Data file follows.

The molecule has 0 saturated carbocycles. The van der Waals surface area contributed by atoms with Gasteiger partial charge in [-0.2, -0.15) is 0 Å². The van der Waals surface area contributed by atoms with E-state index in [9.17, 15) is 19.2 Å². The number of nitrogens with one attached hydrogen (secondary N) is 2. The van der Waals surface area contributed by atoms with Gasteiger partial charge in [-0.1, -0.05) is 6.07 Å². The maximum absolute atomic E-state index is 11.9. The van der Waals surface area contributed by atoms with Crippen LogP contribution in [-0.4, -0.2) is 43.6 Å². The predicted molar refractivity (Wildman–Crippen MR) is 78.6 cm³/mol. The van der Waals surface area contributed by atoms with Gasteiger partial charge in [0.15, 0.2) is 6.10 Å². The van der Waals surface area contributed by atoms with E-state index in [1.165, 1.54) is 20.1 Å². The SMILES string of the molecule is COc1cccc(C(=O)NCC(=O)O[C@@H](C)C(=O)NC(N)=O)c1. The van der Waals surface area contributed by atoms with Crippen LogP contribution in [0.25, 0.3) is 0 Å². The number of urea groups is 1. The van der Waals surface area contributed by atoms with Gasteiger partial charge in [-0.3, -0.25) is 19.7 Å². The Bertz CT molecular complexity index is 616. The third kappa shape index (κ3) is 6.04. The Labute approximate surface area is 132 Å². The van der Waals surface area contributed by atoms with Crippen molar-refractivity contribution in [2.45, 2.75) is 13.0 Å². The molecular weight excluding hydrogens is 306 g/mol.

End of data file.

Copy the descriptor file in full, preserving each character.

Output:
The molecule has 0 saturated carbocycles. The van der Waals surface area contributed by atoms with Gasteiger partial charge in [-0.2, -0.15) is 0 Å². The van der Waals surface area contributed by atoms with E-state index in [9.17, 15) is 19.2 Å². The number of nitrogens with one attached hydrogen (secondary N) is 2. The van der Waals surface area contributed by atoms with Gasteiger partial charge in [-0.1, -0.05) is 6.07 Å². The maximum absolute atomic E-state index is 11.9. The van der Waals surface area contributed by atoms with Crippen LogP contribution in [-0.4, -0.2) is 43.6 Å². The predicted molar refractivity (Wildman–Crippen MR) is 78.6 cm³/mol. The van der Waals surface area contributed by atoms with Gasteiger partial charge in [0.15, 0.2) is 6.10 Å². The van der Waals surface area contributed by atoms with E-state index in [1.165, 1.54) is 20.1 Å². The SMILES string of the molecule is COc1cccc(C(=O)NCC(=O)O[C@@H](C)C(=O)NC(N)=O)c1. The van der Waals surface area contributed by atoms with Crippen LogP contribution in [0.25, 0.3) is 0 Å². The number of urea groups is 1. The van der Waals surface area contributed by atoms with Gasteiger partial charge in [-0.3, -0.25) is 19.7 Å². The Bertz CT molecular complexity index is 616. The third kappa shape index (κ3) is 6.04. The Labute approximate surface area is 132 Å². The van der Waals surface area contributed by atoms with Crippen molar-refractivity contribution in [2.45, 2.75) is 13.0 Å². The molecular weight excluding hydrogens is 306 g/mol.